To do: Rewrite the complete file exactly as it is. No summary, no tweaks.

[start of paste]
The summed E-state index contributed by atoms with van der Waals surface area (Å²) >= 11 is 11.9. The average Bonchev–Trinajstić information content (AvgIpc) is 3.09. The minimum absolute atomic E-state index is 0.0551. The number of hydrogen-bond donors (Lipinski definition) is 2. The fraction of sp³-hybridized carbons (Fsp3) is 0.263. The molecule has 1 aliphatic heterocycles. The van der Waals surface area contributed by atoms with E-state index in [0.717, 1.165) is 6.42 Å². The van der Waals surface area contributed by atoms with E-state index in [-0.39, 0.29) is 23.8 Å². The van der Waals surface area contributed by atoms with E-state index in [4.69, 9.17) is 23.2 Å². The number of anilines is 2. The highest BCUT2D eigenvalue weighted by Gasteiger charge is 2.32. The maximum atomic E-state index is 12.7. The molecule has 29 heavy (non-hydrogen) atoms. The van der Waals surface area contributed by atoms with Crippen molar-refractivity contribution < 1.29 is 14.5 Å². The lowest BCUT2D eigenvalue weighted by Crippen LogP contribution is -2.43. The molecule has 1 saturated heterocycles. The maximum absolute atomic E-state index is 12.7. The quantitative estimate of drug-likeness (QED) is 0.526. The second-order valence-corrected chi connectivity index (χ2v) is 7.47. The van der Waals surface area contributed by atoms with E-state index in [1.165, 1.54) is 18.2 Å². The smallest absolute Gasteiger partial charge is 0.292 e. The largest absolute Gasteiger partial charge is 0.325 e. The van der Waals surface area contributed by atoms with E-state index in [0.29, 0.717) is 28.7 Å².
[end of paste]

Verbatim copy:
The summed E-state index contributed by atoms with van der Waals surface area (Å²) >= 11 is 11.9. The average Bonchev–Trinajstić information content (AvgIpc) is 3.09. The minimum absolute atomic E-state index is 0.0551. The number of hydrogen-bond donors (Lipinski definition) is 2. The fraction of sp³-hybridized carbons (Fsp3) is 0.263. The molecule has 1 aliphatic heterocycles. The van der Waals surface area contributed by atoms with E-state index in [0.717, 1.165) is 6.42 Å². The van der Waals surface area contributed by atoms with E-state index in [-0.39, 0.29) is 23.8 Å². The van der Waals surface area contributed by atoms with E-state index in [4.69, 9.17) is 23.2 Å². The number of anilines is 2. The highest BCUT2D eigenvalue weighted by Gasteiger charge is 2.32. The maximum atomic E-state index is 12.7. The molecule has 29 heavy (non-hydrogen) atoms. The van der Waals surface area contributed by atoms with Crippen molar-refractivity contribution < 1.29 is 14.5 Å². The lowest BCUT2D eigenvalue weighted by Crippen LogP contribution is -2.43. The molecule has 1 saturated heterocycles. The maximum absolute atomic E-state index is 12.7. The quantitative estimate of drug-likeness (QED) is 0.526. The second-order valence-corrected chi connectivity index (χ2v) is 7.47. The van der Waals surface area contributed by atoms with E-state index in [1.165, 1.54) is 18.2 Å². The smallest absolute Gasteiger partial charge is 0.292 e. The largest absolute Gasteiger partial charge is 0.325 e. The van der Waals surface area contributed by atoms with E-state index in [0.29, 0.717) is 28.7 Å².